Henry Ernest Dudeney was England's greatest inventor of puzzles;
indeed, he may well have been the greatest puzzlist who ever lived.
Today there is scarcely a single puzzle book that does not contain
(often without credit) dozens of brilliant mathematical problems that
had their origin in Dudeney's fertile imagination.
He was born in the village of Mayfield in 1857. Thus he was sixteen years younger than Sam Loyd, the American puzzle genius. In the 1890s they collaborated on a series of puzzle articles for the magazineTit-Bits, and later they arranged to exchange puzzles for their magazine and newspaper columns. This may explain the large amount of duplication in the published writings of Loyd and Dudeney. Of the two, Dudeney was probably the better mathematician. Loyd excelled in catching the public fancy with manufactured toys and advertising novelties. Dudeney's work was mathematically more sophisticated. Like Loyd he enjoyed clothing his problems with amusing anecdotes.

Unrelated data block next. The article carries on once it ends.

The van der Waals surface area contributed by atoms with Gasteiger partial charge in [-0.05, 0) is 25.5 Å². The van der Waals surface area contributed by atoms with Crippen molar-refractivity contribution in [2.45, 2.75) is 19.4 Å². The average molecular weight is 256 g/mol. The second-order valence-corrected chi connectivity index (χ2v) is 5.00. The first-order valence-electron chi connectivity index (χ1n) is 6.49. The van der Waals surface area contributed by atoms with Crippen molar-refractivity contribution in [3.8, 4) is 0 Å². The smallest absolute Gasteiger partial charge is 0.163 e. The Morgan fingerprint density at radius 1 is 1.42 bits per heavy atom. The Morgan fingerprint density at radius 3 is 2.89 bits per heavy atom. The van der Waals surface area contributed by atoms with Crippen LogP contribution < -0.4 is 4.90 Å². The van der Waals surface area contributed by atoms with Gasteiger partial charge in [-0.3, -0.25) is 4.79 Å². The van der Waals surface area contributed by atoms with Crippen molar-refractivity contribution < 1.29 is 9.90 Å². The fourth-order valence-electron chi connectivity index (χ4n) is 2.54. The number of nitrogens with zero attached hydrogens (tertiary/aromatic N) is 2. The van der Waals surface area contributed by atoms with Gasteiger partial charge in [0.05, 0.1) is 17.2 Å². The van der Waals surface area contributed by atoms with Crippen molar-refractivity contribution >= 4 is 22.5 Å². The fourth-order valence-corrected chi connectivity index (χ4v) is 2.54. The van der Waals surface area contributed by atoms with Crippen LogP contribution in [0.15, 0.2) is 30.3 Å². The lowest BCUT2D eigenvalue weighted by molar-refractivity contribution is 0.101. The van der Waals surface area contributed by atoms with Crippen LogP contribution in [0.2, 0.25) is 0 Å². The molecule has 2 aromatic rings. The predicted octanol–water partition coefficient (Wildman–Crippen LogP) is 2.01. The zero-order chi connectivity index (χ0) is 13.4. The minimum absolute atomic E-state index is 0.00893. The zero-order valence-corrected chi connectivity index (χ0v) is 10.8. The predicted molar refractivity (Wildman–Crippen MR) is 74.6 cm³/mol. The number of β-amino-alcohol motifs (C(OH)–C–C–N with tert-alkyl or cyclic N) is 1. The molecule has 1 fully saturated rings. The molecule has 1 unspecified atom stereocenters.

Dudeney's first book, "The Canterbury Puzzles", was published in 1907.